That aside, Google and AT&T are more a product of the US' leniency towards uncompetitive monopoly markets than technological ingenuity. And Google especially was built at every level primarily by immigrants. The rise of pure-scam "innovators" like Uber also speaks volumes about what the american tech scene really is good at.
Nstol_wisper
Down with the Imperialists Indeed! devil.gif
Nstol_wisper
QUOTE (hermit @ Jul 8 2019, 03:29 AM) *
Yes, an American equivalent of SAP has yet to develop. wink.gif

That aside, Google and AT&T are more a product of the US' leniency towards uncompetitive monopoly markets than technological ingenuity. And Google especially was built at every level primarily by immigrants. The rise of pure-scam "innovators" like Uber also speaks volumes about what the american tech scene really is good at.


It seems as if the options are steal secrets or look for an unfair competitive advantage, or at least it always comes down to those options.
Iduno
QUOTE (bannockburn @ Jul 8 2019, 02:10 AM) *
You do know where SAP comes from, right? wink.gif


Am I too late to say "trees"?
KCKitsune
QUOTE (hermit @ Jul 7 2019, 09:26 AM) *
As I see it, though, the problem is earlier. Grade and High Schools. I have no idea what you do during High School, but you manage to drag an equivalent to a middle school degree (9 to 10 years) to 13 years. From what little I know of the US school system, though, deprivatizing the curricula, standardizing and strictly regulating learning materials and significantly tightening schedule and curriculum to the level of a prep school as the standard would probably work to get US schools (and graduates) to competitive standards again. Do away with standardized testing, offer left-behind students special counseling instead of making them the determinant for progress speed, and make learning materials transparent and ban the secrecy currently prevalent. Of course, as with everything in the US, this means fighting powerful and entrenched oligarchs and their pet corporations.


Agreed. My 11th and 12th grade year were completely worthless. I would have loved to graduate High School at grade 10 and then go to Community College.

I wish they would just skip the last two years, but the Teacher's Union would fight that tooth and nail. It IS getting a tiny bit better with High Schools though.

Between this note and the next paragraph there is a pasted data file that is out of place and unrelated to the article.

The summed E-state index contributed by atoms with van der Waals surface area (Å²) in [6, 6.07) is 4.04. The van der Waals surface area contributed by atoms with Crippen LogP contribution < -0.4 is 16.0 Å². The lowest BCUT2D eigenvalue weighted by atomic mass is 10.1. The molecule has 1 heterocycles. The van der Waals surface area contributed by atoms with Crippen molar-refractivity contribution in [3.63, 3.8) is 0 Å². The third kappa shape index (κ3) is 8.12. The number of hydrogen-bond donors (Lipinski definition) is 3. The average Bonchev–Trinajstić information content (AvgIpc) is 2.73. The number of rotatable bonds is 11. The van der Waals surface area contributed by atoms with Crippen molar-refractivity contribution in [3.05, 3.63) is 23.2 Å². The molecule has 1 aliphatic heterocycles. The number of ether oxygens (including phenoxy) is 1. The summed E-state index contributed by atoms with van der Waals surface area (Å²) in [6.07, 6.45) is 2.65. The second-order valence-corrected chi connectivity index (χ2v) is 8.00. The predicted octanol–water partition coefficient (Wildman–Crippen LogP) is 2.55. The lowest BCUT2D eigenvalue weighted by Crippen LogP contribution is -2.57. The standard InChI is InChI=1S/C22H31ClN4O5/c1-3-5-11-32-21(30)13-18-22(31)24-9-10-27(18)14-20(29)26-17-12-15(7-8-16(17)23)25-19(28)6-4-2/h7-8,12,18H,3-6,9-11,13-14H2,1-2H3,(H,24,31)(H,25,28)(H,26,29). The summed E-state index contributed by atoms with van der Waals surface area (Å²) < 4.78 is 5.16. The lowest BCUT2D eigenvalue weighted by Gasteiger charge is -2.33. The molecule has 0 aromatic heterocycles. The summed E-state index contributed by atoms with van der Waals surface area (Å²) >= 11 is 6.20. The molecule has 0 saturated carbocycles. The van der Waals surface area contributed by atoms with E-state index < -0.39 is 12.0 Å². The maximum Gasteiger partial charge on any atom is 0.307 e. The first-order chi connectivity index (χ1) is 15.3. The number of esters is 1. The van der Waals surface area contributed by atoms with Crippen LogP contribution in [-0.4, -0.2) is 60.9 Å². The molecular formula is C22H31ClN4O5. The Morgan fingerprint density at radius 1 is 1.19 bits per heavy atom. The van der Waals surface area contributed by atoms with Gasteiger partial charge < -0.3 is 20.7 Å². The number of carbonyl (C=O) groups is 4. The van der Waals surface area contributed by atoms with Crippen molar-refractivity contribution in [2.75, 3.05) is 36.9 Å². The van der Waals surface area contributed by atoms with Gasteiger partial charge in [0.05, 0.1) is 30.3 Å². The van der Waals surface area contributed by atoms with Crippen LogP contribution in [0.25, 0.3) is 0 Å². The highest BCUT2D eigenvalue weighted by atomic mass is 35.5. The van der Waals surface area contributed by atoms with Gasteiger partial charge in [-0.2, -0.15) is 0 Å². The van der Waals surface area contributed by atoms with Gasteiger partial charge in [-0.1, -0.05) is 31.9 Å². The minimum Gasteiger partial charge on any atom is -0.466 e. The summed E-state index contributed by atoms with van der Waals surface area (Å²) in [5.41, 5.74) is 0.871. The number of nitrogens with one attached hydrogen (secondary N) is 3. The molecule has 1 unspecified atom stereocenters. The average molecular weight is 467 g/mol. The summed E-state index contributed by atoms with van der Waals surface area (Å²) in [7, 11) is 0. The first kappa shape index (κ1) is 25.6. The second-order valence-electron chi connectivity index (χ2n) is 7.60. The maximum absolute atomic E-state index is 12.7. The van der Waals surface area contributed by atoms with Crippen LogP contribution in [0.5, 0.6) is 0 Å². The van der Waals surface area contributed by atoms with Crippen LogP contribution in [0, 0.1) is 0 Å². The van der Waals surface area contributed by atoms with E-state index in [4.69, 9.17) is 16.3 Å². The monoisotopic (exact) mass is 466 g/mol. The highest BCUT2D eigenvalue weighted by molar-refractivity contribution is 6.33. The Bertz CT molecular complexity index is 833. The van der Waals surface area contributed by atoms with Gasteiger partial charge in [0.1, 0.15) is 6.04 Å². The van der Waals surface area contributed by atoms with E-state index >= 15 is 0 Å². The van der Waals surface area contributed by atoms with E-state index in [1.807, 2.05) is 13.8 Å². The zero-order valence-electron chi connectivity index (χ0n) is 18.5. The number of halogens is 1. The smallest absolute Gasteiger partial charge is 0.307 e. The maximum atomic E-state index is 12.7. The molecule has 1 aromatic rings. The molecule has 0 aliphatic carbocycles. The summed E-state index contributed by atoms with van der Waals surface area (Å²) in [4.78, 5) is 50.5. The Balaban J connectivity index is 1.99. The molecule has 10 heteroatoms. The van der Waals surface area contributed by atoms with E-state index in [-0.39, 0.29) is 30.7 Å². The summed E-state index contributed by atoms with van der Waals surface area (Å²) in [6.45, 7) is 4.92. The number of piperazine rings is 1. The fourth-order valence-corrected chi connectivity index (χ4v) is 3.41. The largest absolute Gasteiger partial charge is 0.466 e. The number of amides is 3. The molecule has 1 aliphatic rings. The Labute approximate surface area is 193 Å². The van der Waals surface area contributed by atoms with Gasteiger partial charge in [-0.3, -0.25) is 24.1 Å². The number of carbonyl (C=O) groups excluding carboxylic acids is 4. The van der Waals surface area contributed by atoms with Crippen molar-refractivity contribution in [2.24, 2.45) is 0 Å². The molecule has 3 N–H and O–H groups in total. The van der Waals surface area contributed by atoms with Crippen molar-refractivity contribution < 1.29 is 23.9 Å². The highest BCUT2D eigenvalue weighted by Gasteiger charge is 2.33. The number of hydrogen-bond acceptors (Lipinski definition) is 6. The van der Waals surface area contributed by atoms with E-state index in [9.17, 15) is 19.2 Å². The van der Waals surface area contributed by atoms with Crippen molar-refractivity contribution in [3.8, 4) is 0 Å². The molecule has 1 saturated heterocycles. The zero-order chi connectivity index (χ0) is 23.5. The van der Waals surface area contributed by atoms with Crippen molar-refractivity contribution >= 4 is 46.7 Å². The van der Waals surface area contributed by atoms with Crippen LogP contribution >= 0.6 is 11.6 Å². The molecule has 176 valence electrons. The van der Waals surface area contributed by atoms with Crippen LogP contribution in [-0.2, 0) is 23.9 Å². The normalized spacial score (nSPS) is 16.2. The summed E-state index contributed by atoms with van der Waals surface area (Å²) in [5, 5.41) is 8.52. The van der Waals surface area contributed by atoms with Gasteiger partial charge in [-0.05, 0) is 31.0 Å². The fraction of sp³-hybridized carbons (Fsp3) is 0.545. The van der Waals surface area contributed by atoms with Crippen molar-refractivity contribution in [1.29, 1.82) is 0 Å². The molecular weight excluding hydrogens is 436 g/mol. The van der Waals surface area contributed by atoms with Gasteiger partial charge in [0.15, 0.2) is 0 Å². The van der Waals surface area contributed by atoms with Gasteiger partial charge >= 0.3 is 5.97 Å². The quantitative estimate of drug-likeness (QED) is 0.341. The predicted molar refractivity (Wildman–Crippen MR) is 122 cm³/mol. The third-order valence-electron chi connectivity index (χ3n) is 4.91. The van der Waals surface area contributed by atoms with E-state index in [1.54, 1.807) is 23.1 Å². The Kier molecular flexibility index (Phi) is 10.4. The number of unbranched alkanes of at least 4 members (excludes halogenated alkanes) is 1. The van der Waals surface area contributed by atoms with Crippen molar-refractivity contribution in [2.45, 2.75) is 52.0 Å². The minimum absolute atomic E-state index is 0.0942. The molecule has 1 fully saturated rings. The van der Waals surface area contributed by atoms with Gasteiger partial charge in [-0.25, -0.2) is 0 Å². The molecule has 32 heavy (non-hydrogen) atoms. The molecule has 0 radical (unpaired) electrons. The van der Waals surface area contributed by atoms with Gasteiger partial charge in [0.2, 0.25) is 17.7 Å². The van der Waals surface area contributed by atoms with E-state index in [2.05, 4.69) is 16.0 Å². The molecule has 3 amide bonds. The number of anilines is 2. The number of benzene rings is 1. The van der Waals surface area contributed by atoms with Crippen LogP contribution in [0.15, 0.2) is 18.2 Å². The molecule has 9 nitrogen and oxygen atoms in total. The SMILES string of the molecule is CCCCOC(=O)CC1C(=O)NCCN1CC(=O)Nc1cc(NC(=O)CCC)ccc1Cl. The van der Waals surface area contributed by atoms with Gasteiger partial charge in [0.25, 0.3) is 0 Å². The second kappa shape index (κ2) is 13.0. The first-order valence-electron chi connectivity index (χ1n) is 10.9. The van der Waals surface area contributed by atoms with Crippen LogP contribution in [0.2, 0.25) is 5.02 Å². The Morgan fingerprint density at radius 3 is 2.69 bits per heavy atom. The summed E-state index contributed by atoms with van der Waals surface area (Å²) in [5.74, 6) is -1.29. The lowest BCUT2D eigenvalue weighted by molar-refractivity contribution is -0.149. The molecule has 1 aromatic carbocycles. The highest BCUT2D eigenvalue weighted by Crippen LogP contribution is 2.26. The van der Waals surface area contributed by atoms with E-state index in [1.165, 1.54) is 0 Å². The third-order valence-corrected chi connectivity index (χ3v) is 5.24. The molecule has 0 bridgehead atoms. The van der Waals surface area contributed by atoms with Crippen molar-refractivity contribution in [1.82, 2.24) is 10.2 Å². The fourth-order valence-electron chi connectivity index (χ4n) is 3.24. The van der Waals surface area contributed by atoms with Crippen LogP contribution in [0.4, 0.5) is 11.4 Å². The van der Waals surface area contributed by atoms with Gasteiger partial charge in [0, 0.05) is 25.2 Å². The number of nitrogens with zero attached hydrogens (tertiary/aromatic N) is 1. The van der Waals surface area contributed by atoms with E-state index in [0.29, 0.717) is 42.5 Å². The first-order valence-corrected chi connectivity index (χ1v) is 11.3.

hermit
QUOTE
It seems as if the options are steal secrets or look for an unfair competitive advantage, or at least it always comes down to those options.

It's neither innovative new algorithms (like google) or economies of scale (like amazon) with Uber, Lyft et al. They tried to make an uncompetitive, less efficient than traditional competitors product that also causes great harm to society into a global monopoly by utilizing the wellspring of venture capital and comparatively loose monetary policies in the US back then. It's basically capitalism according to Karl Marx. Blatant idea theft from evil megacorporations that at least are actual innovators is the icing on the shitcake.

QUOTE
Agreed. My 11th and 12th grade year were completely worthless. I would have loved to graduate High School at grade 10 and then go to Community College.

May I ask what you did, curriculum-wise? Also, efficiency-wise, a jump to an open, free, general prep school (basically operating like today's high schools) and abolishment of the current system of colleges altogether (which exist only to fleece students and make education unavailable to the lower classes anyway) would be best, imho. A vocational component - like the German dual system Melania Trump, of all people, is taken by - would also be a good addition, coupled with a middle school degree at 10 years.

Unsurprisingly, my idea is a euro-style school system. wink.gif
Nstol_wisper
I remember when the the word was that the next big microprocessor company cannot be in the US, or the next big operating system cannot be from a US company.
Has not happend that way at all. So the US education system must be doing something right. smokin.gif
Sendaz
QUOTE (Nstol_wisper @ Jul 11 2019, 07:44 PM) *
Has not happend that way at all. So the US education system must be doing something right. smokin.gif
Not really.

Over 57% of STEM jobs in Silicone Valley are being filled by workers from abroad, because they can not fill those spots domestically.

And with the current administration tightening the visa rules, even for STEM related hirings, many tech companies in the US are expressing concerns about being able to fill the expanding demand for this skillset as they point out domestic education is not properly preparing students for STEM jobs, or even letting them know those options exist.

One student survey had 64% of them not even knowing there were Math related jobs available. So it is not just a question of education, but also actually a need for better encouraging students to look at STEM options that they might not realise exist.


hermit
QUOTE (Nstol_wisper @ Jul 12 2019, 01:44 AM) *
I remember when the the word was that the next big microprocessor company cannot be in the US, or the next big operating system cannot be from a US company.
Has not happend that way at all. So the US education system must be doing something right. smokin.gif

Uhm, no. Immigrants have. Americans don't exist much either in Tech R&D or university research in the US. The current idiocracy is just digging your country's grave. Besides, the last big tech and microprocessor companies were all Chinese. All the US managed was pie-in-the-sky-companies like tesla, and scams like Lyft or Uber.